The Hollywood Reporter talks to Daniel Radcliffe, Jack Huston, and Ben Foster about “Kill Your Darlings”, a film about legendary Beat poet Allen Ginsberg. It’s already premiered at Sundance and is apparently being received positively. (Source)
In case you guys still don’t know who Chris Kluwe is, he’s the Minnesota Vikings punter who became famous when he stood up for fellow American football player Brendon Ayanbadejo, free speech, and marriage equality with an eloquent letter published in Deadspin and The Huffington Post. He also popularized the term “lustful cockmonster” and was named Salon’s Sexiest Man of 2012. ANYWAY, all of those links are to make sure you guys are all sufficiently intrigued to check out his book “Beautifully Unique Sparkleponies”, which will probably come out June 25. (Source)
It’s the 50th anniversary of the publication of Sylvia Plath’s “The Bell Jar”, and the Guardian has a couple of articles about the Plath and the people she left behind. One is about one of Plath’s close friends, Elizabeth Sigmund, while the other is a verbatim interview with Olwyn Hughes, Plath’s sister-in-law and literary executor. Olwyn and Sylvia didn’t like each other very much, and that really comes across when you read the interview with Olwyn. (Source 1)(Source 2)
Wired has an incredibly detailed analysis of the contract Bilbo signed in “The Hobbit”. (Source)
io9 has a great ongoing series on pulp science fiction during periods of totalitarianism that you guys should definitely check out. (Source)
Still with io9, they have a list of SF authors talking about the books they wish they’d written themselves. (Source)
In Scotland, they have free pole-dancing classes in the library. The library is definitely OPEN. (Source)
Have you read some Frankensteinbeck recently? Check out these illustrated literary puns! (Source)
I have honestly not read any stuff by Kieron Gillen, but I do love me some Young Avengers. The Guardian’s got a list of work that he’s done, and Phonogram certainly looks interesting! I’m now excited to pick up Young Avengers this week! (Source)
And in a somewhat Avengers-related vein, did you guys know that Sebastian Stan — Bucky from “Captain America: The First Avenger” — is on Broadway right now in a production of William Inge’s Pulitzer Prize-winning play, “Picnic”? He’s apparently shirtless in most of it. And trust me when I say you should check out what he looks like shirtless after the jump. (Source)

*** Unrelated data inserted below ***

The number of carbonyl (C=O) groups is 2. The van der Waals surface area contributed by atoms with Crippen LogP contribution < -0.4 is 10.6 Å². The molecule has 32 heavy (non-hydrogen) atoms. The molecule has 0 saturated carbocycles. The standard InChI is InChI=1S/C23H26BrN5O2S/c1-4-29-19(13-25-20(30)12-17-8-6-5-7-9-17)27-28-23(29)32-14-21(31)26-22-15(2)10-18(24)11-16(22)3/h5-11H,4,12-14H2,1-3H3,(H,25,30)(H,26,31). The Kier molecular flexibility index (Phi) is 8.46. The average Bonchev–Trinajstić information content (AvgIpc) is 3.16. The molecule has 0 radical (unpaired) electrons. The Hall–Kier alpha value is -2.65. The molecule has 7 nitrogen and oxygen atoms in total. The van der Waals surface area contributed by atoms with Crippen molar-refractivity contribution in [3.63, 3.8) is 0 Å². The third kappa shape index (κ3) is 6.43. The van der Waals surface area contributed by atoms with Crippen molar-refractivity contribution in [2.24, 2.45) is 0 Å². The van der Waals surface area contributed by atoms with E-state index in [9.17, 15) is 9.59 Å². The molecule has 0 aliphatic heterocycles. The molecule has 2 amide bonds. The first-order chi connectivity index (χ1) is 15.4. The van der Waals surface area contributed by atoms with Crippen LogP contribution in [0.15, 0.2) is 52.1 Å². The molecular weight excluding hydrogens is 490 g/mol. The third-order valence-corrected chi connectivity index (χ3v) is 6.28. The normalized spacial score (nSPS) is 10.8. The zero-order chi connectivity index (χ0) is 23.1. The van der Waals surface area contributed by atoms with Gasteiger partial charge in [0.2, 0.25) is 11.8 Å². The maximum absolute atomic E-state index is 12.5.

If you guys have read my review of “The Woman In Black” you’ll know that I don’t scare easily when it comes to books, mostly because of a lack of imagination on my part. But that lack of imagination on my part is exactly what makes it so easy for me to be scared at the movies.
That bump…bump…bump that I just couldn’t form in my mind? Horrifyingly alive inside the cinema, and in Dolby Digital Sound too! That creepy shadow that I barely visualized in my head while I was reading? Creeping up on me on a huge ass screen!
Suffice it to say that the movie version of “The Woman In Black” scared the beejesus out of me. Of the P180 I shelled out to watch this movie, I probably only got to see about P100 worth of it. The rest of the ticket price I spent cowering behind either my bag or my hands.
But does the movie remain faithful to the book on which it’s based? Or has it deviated so far from the source material that it might as well have been called “Harry Potter and The Woman in Black”?
Here’s the trailer for Daniel Radcliffe’s newest movie, “The Woman In Black”. The movie is based on Susan Hill’s 1983 novel of the same name. This isn’t the first time that the novel has been adapted to another medium; there’s a 1987 theayer version by Nigel Kneale that is still being staged today.
Has anyone of my readers gotten their Pottermore email yet? Because my owl seems to have disappeared somewhere in the vastness of the internet. I am jealous of all the people who’ve already experienced what it’s like inside. Tidbits from The Guardian and Snitchseeker just ain’t cutting it anymore. (Source 1, Source 2)
And since we’re talking about the Snitchseeker anyway, I hope you guys know that they’re giving away a Hogwarts Acceptance Letter. They don’t usually ship the letter outside of the States, and the contest rules are ridiculously easy, so go ahead and test your luck! (Source)
The Register is reporting that the ebook versions of the “Harry Potter” series will be bundled with Sony’ newest e-readers. (Source)
Yet another Potter-related item: a print-on-demand group called PublishAmerica is threatening to sue J. K. Rowling for defamation, because she put out a press release denying that she had any relationship with group. Why’d she have to do that in the first place? Because PublishAmerica sent out a letter to its clients claiming that they could have J. K. Rowling comment on their books for a fee of $49. The whole story is over at the Writer Beware blog. (Source)
Today in book banning news: A Virginia school board has removed “A Study in Scarlet” from a sixth-grade reading list because a parent complained it was anti-Mormon. Not to worry — those kids can always download it from Project Gutenberg anyway. (Source 1, Source 2)
Finally, National Book Store is bringing Nicholas Sparks to the country this October! Sparks will be in the country for a book signing tour, but so far that is the only detail that National Book Store has ironed out. I haven’t read a Nicholas Sparks novel ever (I know), but I will admit to crying while watching “A Walk to Remember”. I may have even perused some fanfic. (Source)
I’m a twentysomething who loves reading books, whether they’re good or bad. I started out stealing books; now I review them.